Posts by:

Laura Genello

Laura Genello

Guest Blogger

Johns Hopkins Center for a Livable Future

An Allotment Garden Oasis in Holland

This post is the eighth in a series – Letters from the Low Country – about food and agriculture in the Netherlands, written by Laura Genello as she studies organic agriculture at Wageningen University.

What would you do with a thousand square foot garden?

It’s a sunny day in the early fall when Lennart and Iris show me their allotment in the volkstuinencomplex, translated as “people’s garden complex.” We walk through a low fence Read More >

The Nieuwe Ronde: Where your corner grocery is a field

This post is the seventh in a series – Letters from the Low Country – about food and agriculture in the Netherlands, written by Laura Genello as she studies organic agriculture at Wageningen University.

When I first met Pieter Lammerts he told me something I have never heard a farmer say: he had a lot of free time. Most vegetable farmers I know who farm on a similar scale work long hours in the fields Read More >

How Goats Saved the Family Farm

Goats feed at the trough during milking

This post is the sixth in a series – Letters from the Low Country – about food and agriculture in the Netherlands, written by Laura Genello as she studies organic agriculture at Wageningen University.

On a blistering afternoon in June, I set up my tent in a sloping pasture and looked out across the hills—golden brown fields of grains, and wildflowers lining the dusty road. In defiance of my hay fever, I would be spending the next 10 days camping on a 57-acre pasture-based goat dairy in Belgium, as part of a course on organic agriculture. I’ve always been intrigued by the stories of farmers. There’s a common refrain in the agricultural history of the last 50 years: go big or get out. As farms become increasingly large and specialized, small-scale farmers struggle to compete. But the farmers at Chévrerie de la Croix de la Grise, nestled in the rolling hills of the Wallonia region, refused to follow the conventional wisdom. Read More >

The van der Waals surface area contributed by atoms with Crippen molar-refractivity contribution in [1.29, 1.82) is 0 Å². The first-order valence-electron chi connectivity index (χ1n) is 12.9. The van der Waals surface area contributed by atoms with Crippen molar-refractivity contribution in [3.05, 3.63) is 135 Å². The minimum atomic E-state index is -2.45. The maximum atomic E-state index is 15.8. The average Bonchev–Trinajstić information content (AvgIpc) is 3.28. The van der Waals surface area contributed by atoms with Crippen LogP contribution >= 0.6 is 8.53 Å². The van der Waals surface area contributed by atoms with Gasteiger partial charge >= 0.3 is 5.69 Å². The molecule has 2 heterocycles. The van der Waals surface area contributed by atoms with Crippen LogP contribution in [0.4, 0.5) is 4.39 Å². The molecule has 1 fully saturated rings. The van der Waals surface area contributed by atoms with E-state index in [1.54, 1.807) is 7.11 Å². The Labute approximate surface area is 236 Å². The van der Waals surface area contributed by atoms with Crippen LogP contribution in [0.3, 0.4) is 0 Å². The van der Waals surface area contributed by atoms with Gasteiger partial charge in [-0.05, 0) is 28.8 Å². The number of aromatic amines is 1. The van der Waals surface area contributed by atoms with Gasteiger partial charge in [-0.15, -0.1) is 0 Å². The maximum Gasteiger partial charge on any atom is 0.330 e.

The Doctor Prescribes Farm Work

This post is the fifth in a series – Letters from the Low Country – about food and agriculture in the Netherlands, written by Laura Genello as she studies organic agriculture at Wageningen University.

My first summer working on a farm 10 years ago was hard: long days of physically demanding work under the sun. But there were moments that season—mulching peppers as the sun set, weeding carrots in an early fall breeze, or admiring the remarkable shapes and colors of a couple dozen tomato varieties—that were sometimes meditative and sometimes exhilarating. But they were always grounding and satisfying. Read More >

Charming Earthworms for Science

This post is the fourth in a series – Letters from the Low Country – about food and agriculture in the Netherlands, written by Laura Genello as she studies organic agriculture at Wageningen University.

Almost everyone agrees that earthworms are good for soil in built environments, and for more than a century, we’ve been researching their role in forming soil. In fact, fascination with earthworms can be traced back to Charles Darwin, who first documented their soil forming behaviors. My own interest in worms and soil brought me to a quirky competition held by Wageningen University in the Netherlands. Read More >